For college students, there is little argument that the first line of financing education should be Federal Stafford Loans (obviously after all “free” sources have been exhausted – grants, scholarships, etc.). For an ever-growing number of students, the amount they’re able to borrow in Federal Loans has been insufficient to meet their educational costs – the result? A 700% increase in private loan volume between 1995 and 2004 (according to College Board).
A recent tip (see blog tip archive to read) outlined the substantive changes to student loan legislation that took place on July 1 (2006). One of the primary [good] changes for graduate and professional students was the introduction of the Grad PLUS Loan, allowing grad/professional students to borrow up to the total cost of education with this type of loan (ultimately eliminating the need to take out [typically] higher-cost private loans unless specifically chosen). PLUS loans had initially only been available to parents of undergraduate students. One of the benefits of the new Grad PLUS Loan is the fixed rate it offers (8.5% for most — 7.9% for Direct Loan-provided Grad PLUS Loans). A fixed rate is a huge sigh of relief relative to the variable rate that private [credit-based] loans provide (with many currently topping 9% with interest rate caps (if they even have a cap) of 20% OR MORE!). Obviously, you should speak with someone that can inform you of your options relative to your individual circumstances before making loan decisions.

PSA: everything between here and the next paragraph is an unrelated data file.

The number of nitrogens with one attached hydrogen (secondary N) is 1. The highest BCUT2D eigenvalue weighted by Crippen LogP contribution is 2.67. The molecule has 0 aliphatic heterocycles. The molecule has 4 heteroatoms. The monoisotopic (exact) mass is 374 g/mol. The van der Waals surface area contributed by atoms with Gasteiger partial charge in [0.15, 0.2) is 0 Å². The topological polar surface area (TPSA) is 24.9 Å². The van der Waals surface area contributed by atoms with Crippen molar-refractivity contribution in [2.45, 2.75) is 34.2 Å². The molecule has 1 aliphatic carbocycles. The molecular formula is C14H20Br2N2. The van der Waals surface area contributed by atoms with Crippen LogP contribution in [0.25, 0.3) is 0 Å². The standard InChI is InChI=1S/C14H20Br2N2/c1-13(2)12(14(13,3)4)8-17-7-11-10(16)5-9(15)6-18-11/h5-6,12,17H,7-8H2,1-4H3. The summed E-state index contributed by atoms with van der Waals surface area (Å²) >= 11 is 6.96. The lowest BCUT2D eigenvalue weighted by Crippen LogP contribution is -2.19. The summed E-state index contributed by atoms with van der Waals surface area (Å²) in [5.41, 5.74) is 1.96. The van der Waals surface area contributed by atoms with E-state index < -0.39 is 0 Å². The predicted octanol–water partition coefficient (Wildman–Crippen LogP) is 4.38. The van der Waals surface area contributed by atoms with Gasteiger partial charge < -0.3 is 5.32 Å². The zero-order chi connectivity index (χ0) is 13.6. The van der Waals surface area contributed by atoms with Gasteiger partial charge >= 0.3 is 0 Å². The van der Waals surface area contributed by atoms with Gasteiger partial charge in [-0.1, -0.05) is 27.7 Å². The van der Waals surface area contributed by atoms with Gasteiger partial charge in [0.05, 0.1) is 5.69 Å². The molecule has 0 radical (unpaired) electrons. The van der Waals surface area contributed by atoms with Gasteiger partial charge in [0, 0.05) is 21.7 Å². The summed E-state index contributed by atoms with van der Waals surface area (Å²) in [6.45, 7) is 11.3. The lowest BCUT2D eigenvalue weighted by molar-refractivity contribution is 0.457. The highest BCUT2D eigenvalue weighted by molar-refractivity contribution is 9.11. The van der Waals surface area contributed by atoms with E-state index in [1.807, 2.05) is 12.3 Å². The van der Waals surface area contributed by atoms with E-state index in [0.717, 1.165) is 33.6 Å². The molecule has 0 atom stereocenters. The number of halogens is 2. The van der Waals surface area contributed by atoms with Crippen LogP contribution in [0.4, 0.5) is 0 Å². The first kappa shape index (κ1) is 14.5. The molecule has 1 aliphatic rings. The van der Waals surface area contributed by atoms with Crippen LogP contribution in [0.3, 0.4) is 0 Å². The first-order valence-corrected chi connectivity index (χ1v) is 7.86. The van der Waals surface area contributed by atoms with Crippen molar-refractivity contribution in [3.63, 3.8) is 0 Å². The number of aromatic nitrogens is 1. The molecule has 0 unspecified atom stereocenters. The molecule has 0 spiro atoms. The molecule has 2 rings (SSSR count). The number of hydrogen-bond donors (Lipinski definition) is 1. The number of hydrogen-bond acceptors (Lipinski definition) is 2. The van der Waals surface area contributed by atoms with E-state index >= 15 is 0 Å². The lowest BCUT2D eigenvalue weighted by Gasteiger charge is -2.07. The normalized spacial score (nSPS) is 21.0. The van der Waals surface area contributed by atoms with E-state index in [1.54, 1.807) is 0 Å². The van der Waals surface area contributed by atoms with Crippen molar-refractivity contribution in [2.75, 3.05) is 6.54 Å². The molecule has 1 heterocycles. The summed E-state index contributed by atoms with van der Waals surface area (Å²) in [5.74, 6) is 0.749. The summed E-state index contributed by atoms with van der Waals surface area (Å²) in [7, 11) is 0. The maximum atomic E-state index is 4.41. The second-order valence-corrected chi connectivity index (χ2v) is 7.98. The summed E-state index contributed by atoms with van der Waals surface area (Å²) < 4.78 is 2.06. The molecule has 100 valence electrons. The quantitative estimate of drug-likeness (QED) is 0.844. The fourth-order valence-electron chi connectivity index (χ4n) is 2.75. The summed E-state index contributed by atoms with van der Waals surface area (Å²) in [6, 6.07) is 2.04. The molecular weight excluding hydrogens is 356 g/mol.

Several sites provide helpful charts/breakdowns of the primary differences between Grad PLUS and Private Loans. Some of these include:
- Ed America
- Texas Guaranteed Student Loan Corp
- University of Minnesota Financial Aid
- USA Today Article on 8/15
If you feel that a private loan is necessary, view this former tip on selecting the best possible loan for you.